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Wood Energy Users

Use by households - Use by industries and enterprises - Further reading - Other issues in wood energy

Wood energy is used by households, industries, commercial enterprises and institutions, mostly in rural areas but also in urban areas. With increasing rural population and the low probability of large shifts to conventional fuels, such as kerosene and LPG, wood energy consumption will continue to increase.

Woodfuels are mostly gathered for own use, but in many places, particularly in urban areas, fuelwood and charcoal have become traded goods. Woodfuels are bought by poor urban households and rural households of almost all income levels. Industries and enterprises also buy wood for their energy needs. Conversion of woodfuels is done mostly by using simple technologies, but woodfuels are increasingly being used for modern conversion processes, e.g. dendropower.

Use by Households

Patterns of household energy consumption are site-specific, i.e. they vary from country to country, and from area to area within countries. They are dependant on the type of area (e.g. rural or urban), availability of local resources and alternative fuels, climate, and they can vary by season. Still, some general observations can be made.
Most of the woodfuels are used for cooking, while water heating and space heating are other important applications in some areas. In some cases there is multiple use of devices and fuels, when the heat from cooking is used for warming the house and drying goods, and the fire provides light.
A relation exists between household size and the level of woodfuel consumption. Because of an economy of scale, the consumption per capita for large households is lower than for small households. Large households also have more labor available for fuelwood collection.
It is believed that in rural areas most woodfuels are collected for free, so consumption patterns are hardly affected by income levels. They are affected by the availability of woodfuels, other biomass fuels and conventional fuels, and the availability of labor to collect fuelwood. Woodfuels are mostly collected by women and children, so as long as women's labor is not valued fuelwood will remain cheaper than fossil fuels.
Fuel switching from woodfuels to other fuels can occur. Rising incomes can lead to increasing woodfuel consumption, but high-income urban households may switch to conventional fuels when these are available. Low-income households may switch to other biomass fuels such as crop residues and animal dung, when woodfuels supplies or labor to collect wood are short.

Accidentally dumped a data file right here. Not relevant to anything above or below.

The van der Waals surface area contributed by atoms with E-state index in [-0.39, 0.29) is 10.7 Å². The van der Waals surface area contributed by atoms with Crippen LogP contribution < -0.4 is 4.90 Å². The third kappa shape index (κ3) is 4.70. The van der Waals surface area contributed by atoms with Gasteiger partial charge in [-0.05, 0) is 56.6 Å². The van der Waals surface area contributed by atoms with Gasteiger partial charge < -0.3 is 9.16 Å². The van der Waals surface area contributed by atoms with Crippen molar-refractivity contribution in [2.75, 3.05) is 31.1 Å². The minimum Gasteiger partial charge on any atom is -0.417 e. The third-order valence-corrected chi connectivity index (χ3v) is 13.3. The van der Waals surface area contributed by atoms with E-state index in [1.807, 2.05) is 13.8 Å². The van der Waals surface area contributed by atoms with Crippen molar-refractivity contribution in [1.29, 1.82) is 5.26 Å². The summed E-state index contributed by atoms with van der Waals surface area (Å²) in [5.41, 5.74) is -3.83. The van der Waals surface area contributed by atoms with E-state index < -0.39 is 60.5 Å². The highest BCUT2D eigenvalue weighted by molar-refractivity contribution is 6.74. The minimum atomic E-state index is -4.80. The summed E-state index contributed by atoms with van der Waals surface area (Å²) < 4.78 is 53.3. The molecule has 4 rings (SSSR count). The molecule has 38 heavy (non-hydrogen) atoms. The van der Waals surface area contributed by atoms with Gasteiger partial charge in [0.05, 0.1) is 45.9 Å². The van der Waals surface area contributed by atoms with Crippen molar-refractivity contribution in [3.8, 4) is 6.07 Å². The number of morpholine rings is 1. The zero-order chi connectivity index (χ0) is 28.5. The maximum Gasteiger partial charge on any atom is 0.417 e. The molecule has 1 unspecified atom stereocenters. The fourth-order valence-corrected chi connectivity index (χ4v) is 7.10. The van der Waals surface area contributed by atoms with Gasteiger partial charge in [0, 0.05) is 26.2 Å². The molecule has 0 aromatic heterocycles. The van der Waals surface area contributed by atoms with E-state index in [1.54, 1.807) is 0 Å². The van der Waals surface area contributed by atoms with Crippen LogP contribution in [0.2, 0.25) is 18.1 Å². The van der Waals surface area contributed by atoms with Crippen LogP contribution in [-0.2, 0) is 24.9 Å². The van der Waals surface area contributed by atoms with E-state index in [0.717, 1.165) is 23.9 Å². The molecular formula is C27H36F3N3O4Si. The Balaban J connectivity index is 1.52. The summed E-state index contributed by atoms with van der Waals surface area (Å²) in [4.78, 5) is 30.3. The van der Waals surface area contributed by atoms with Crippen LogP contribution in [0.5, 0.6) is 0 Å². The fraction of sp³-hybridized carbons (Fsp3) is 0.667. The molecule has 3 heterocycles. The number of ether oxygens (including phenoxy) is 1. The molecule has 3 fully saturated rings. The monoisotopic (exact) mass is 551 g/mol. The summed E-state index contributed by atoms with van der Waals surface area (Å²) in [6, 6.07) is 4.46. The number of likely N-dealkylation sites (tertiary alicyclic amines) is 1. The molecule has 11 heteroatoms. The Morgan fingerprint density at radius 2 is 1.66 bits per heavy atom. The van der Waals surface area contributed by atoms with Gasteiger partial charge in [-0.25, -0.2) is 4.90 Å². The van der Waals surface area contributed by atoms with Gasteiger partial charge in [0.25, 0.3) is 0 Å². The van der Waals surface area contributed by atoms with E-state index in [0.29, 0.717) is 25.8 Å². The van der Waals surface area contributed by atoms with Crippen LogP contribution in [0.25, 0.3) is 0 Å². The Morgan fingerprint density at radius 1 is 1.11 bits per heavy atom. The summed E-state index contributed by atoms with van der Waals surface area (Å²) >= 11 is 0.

In urban areas, woodfuels compete with other traded energy sources. Here also, household cooking is the main end-use, but a large amount of woodfuel is used by small entrepreneurs, such as small restaurants and roadside food vendors. In the choice of fuel, not only fuel prices play a role, but also the price of devices, the convenience of use and taste aspects. Since urban users purchase woodfuels, they are sensitive to relative fuel prices so inter-fuel substitution can occur as their income changes.
Rural users generally use cookstoves of poorer quality than urban users. Rural stoves are mostly self-made from local material, and do not require financial expenditure. There are opportunities for woodfuel conservation by introducing more efficient stoves, but when fuelwood and devices are free goods, fuelwood saving is not always a concern for rural households. Besides their inefficiency, the use of traditional stoves can have serious health impacts, mainly due to smoke.

Use by Industries and Enterprises

Fuelwood, charcoal and other biomass fuels are used in enterprises such as brick making, lime production, textile processing, and food industries. When compared with the domestic sector, woodfuel use by industries and enterprises appears small but nonetheless significant. This sector accounts for about 10-15% of the total amount of energy consumed and about 10-30% of the total amount of wood and other biomass energy consumed.

Woodfuel using industries contribute significantly to the income generation and socio-economic development in rural areas. However, the processing technology and the energy conversion devices are generally poor and inefficient, which means that there is a large scope for energy conservation. In recent years woodfuels are increasingly used for modern applications.

The use of woodfuels and other biomass fuels by industries and enterprises depends on the price and supply reliability of these fuels relative to conventional fuels. Industries and enterprises will continue to use wood and biomass fuels as long as these fuels are competitive and their supply is secure.

Further reading:

Regional Study on Wood Energy Today and Tomorrow in Asia, Field Document 50
The People's Fuel, Wood Energy News 13.1
Review of Wood Energy Data in RWEDP Member Countries, Field Document 47
Energy and Environment Basics, RM 29
Biomass Energy in ASEAN Member Countries, Report
No Substitution of Traditional Fuels, Paper
Images of Wood and Biomass Energy in Industries in Thailand, Field Document 52
Status and Development Issues of the Brick Industry in Asia, Field Document 35
Proceedings of the Regional Expert Consultation on Selection Criteria and Priority Rating for Assistance to Traditional Biomass Energy Using Industries, RM 32
The report of the Regional Workshop on Stoves Used for Space Heating and Cooking at Different Altitudes and/by Ethnic Groups, RM 28

Other Issues in Wood Energy

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